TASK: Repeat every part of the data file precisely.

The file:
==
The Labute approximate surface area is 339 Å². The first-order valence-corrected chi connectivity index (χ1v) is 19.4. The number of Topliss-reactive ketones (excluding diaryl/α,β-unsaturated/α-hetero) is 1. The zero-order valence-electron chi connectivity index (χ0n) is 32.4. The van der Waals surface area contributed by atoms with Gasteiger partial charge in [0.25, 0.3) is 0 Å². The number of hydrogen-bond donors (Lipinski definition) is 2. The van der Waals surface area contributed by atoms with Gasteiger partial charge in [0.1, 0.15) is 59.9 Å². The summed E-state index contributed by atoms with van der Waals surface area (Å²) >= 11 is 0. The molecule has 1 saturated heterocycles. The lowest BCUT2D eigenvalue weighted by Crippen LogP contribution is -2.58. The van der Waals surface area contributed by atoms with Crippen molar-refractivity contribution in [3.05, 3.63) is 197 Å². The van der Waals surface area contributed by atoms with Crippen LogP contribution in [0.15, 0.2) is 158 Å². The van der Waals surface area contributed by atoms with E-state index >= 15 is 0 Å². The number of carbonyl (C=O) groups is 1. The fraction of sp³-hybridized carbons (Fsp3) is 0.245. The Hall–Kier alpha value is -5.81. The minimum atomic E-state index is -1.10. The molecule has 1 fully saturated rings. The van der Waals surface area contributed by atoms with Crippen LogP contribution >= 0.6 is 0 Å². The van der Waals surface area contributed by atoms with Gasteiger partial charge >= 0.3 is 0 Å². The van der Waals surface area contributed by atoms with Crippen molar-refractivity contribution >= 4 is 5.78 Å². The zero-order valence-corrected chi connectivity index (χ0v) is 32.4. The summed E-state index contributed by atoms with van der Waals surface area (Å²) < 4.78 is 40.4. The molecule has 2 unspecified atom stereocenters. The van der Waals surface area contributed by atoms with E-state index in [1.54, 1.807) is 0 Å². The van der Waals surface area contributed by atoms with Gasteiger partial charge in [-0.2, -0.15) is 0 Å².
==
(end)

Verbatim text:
The Labute approximate surface area is 339 Å². The first-order valence-corrected chi connectivity index (χ1v) is 19.4. The number of Topliss-reactive ketones (excluding diaryl/α,β-unsaturated/α-hetero) is 1. The zero-order valence-electron chi connectivity index (χ0n) is 32.4. The van der Waals surface area contributed by atoms with Gasteiger partial charge in [0.25, 0.3) is 0 Å². The number of hydrogen-bond donors (Lipinski definition) is 2. The van der Waals surface area contributed by atoms with Gasteiger partial charge in [0.1, 0.15) is 59.9 Å². The summed E-state index contributed by atoms with van der Waals surface area (Å²) >= 11 is 0. The molecule has 1 saturated heterocycles. The lowest BCUT2D eigenvalue weighted by Crippen LogP contribution is -2.58. The van der Waals surface area contributed by atoms with Crippen molar-refractivity contribution in [3.05, 3.63) is 197 Å². The van der Waals surface area contributed by atoms with Crippen LogP contribution in [0.15, 0.2) is 158 Å². The van der Waals surface area contributed by atoms with E-state index >= 15 is 0 Å². The number of carbonyl (C=O) groups is 1. The fraction of sp³-hybridized carbons (Fsp3) is 0.245. The Hall–Kier alpha value is -5.81. The minimum atomic E-state index is -1.10. The molecule has 1 fully saturated rings. The van der Waals surface area contributed by atoms with Crippen LogP contribution >= 0.6 is 0 Å². The van der Waals surface area contributed by atoms with Gasteiger partial charge >= 0.3 is 0 Å². The van der Waals surface area contributed by atoms with Crippen molar-refractivity contribution >= 4 is 5.78 Å². The zero-order valence-corrected chi connectivity index (χ0v) is 32.4. The summed E-state index contributed by atoms with van der Waals surface area (Å²) < 4.78 is 40.4. The molecule has 2 unspecified atom stereocenters. The van der Waals surface area contributed by atoms with E-state index in [1.54, 1.807) is 0 Å². The van der Waals surface area contributed by atoms with Gasteiger partial charge in [-0.2, -0.15) is 0 Å².